Anyway, it’s 9am, time to get out for a run while it’s still relatively cool outside. Let’s all hope for no broken ankles, and maybe when I come home I’ll have a better idea for the day, one that doesn’t involve me driving myself past threadbare and into full-blown burnout. Maybe. Except it’s June, which means edits for Rattlesnake Wind are going to land and I’ve got those comic book scripts to get off the ground, too.
No rest for the weary wicked. Let’s kick Tuesday in the pants, my friends.
Late Friday evening, I compiled the first draft of The Maiden’s Blade into a Word doc, eyeballed it for formatting…and sent it off to editor and agent. Consequently, I spent the weekend twitching, desperate for something to slow down the flywheel inside my skull. The kids flat-out told me I wasn’t allowed to do anything resembling work; I gather I looked a wee bit haggard.
Well, you know, more haggard than usual.
So there was a lot of cleaning, especially in the kitchen. Since the dishwasher seems to be settling in all right (thank the gods) I decided it was time to do the regular spring cleaning. Even the kids got in on the act, mopping, shaking rugs, finding things to tidy all over the house. Come Sunday afternoon, we could all achieve our liquid forms in various parts of the house and settle to reading or video-gaming, which was quite pleasant. The tidiness won’t last, of course, daily living (not to mention dogs) takes care of that.
But it’s nice while it endures, and the fact that I didn’t have to do it all myself is golden.
The Little Prince is attempting a Narnia read-through. So far, he’s in the wilds of The Magician’s Nephew, and he can’t get over how creepy Uncle Andrew is. “All I want to know is where’s Polly, and this guy has cocoa powder in a box and won’t tell me!” he fumed at the dinner table last night, and I just kept telling him, wait until you get to the White Witch, my son.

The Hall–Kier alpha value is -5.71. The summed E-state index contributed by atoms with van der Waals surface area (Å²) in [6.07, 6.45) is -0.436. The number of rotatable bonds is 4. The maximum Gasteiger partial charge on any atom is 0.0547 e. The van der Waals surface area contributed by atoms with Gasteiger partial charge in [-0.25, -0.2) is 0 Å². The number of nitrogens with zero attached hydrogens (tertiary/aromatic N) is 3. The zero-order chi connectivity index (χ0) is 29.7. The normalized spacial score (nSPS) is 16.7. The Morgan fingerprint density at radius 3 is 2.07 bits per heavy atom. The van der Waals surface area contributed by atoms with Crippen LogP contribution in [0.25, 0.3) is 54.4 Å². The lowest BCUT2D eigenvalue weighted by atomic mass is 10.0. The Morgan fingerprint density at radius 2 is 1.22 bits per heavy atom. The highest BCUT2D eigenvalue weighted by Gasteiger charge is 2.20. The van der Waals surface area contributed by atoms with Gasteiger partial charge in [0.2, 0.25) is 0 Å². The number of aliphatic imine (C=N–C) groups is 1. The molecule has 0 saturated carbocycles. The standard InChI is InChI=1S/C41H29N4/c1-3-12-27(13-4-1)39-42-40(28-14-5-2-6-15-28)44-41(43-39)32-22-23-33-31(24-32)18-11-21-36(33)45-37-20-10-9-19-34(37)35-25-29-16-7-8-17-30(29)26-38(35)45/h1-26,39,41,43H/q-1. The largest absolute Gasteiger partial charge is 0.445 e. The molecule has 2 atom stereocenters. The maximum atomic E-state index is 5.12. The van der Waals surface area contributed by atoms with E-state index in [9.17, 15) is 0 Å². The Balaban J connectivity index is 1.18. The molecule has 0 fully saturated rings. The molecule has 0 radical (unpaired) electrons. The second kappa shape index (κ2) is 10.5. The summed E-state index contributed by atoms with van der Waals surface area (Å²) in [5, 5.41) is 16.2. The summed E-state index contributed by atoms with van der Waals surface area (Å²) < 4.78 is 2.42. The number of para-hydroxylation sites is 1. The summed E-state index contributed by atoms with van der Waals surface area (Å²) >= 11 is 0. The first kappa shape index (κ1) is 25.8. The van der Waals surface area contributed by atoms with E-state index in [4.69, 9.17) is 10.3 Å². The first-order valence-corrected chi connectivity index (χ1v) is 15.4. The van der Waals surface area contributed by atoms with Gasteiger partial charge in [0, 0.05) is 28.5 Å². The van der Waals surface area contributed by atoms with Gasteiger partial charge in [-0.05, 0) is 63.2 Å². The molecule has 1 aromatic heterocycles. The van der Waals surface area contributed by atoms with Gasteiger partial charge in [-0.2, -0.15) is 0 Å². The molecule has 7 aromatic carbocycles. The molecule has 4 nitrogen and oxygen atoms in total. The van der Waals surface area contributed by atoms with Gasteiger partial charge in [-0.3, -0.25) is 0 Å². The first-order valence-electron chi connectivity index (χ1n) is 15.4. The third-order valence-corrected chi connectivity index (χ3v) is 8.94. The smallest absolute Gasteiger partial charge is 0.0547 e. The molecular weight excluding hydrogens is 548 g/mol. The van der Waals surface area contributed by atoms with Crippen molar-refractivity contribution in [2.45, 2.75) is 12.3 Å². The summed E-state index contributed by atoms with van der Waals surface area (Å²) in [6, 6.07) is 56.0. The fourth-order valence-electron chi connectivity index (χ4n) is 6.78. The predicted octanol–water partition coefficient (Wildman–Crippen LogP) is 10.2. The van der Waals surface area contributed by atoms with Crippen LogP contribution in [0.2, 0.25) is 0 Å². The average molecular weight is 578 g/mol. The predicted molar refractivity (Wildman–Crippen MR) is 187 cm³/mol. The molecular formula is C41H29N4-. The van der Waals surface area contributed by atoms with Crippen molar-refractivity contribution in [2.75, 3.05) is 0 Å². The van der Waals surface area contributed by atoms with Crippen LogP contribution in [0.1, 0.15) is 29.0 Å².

We are also the (proud?) owners of a Cards Against Humanity set, and I’m contemplating inviting a few people over to play. I’m not social even at the best of times, and I hate competitive games1 but getting a bit tiddly2 and putting together several filthy MadLibs with people whose verbal agility and sense of humor are just as hyperactive as mine sounds like a great time.
And now that I’m not pushing to heave this bloody epic fantasy out of my head posthaste, I might even have some energy left over. (Maybe.)
The big project this week is finishing the top-to-bottom first revise of Atlanta Bound; then it’s on to revising a YA I wrote about getting enfolded by a cult. The latter needs its crisis to be drawn out a little more; it chose to come out in a tight first-person POV and by the end of it (120K words, I think?) I was tired, tired, tired. I’m pretty sure nobody will buy it, since my YAs feature kids who cuss and suffer things I did growing up, but eventually it might see the light of day elsewhere. The thing after that on my big to-do list is a revise of Steelflower in Snow, which is tentatively planned for an October release. There is one more Steelflower book after that, if the current ones do well. I don’t think I’ll write her eventual return to her homeland, I think maybe I’ll just let her adventures in the Highlands reach their natural conclusion and bid farewell to the series. Mostly because I’m tired of people yelling at me over them.
Odd Trundles is Extremely Put Out this morning, since he refused to leave the Fancy Office Dog Bed and as a result got splattered with saline. (Don’t ask. Just…don’t ask.) To add to his discomfiture, the Mad Tortie has decided she wants to play, but only wants to play according to her rules, which shift so quickly Odd can’t keep up. He keeps getting smacked on the nose–with no claws, the Mad Tortie is velvet-pawing him–and looking at me with this long-suffering but I’m doing what she wants, Mum, make her staaaaaaaaaaahp look.
In short, it’s Monday all over, for the bulldog as well as yours truly. When I head out for a run he’ll moan, groan, eventually settle for his morning nap, and be snoring gustily by the time I return.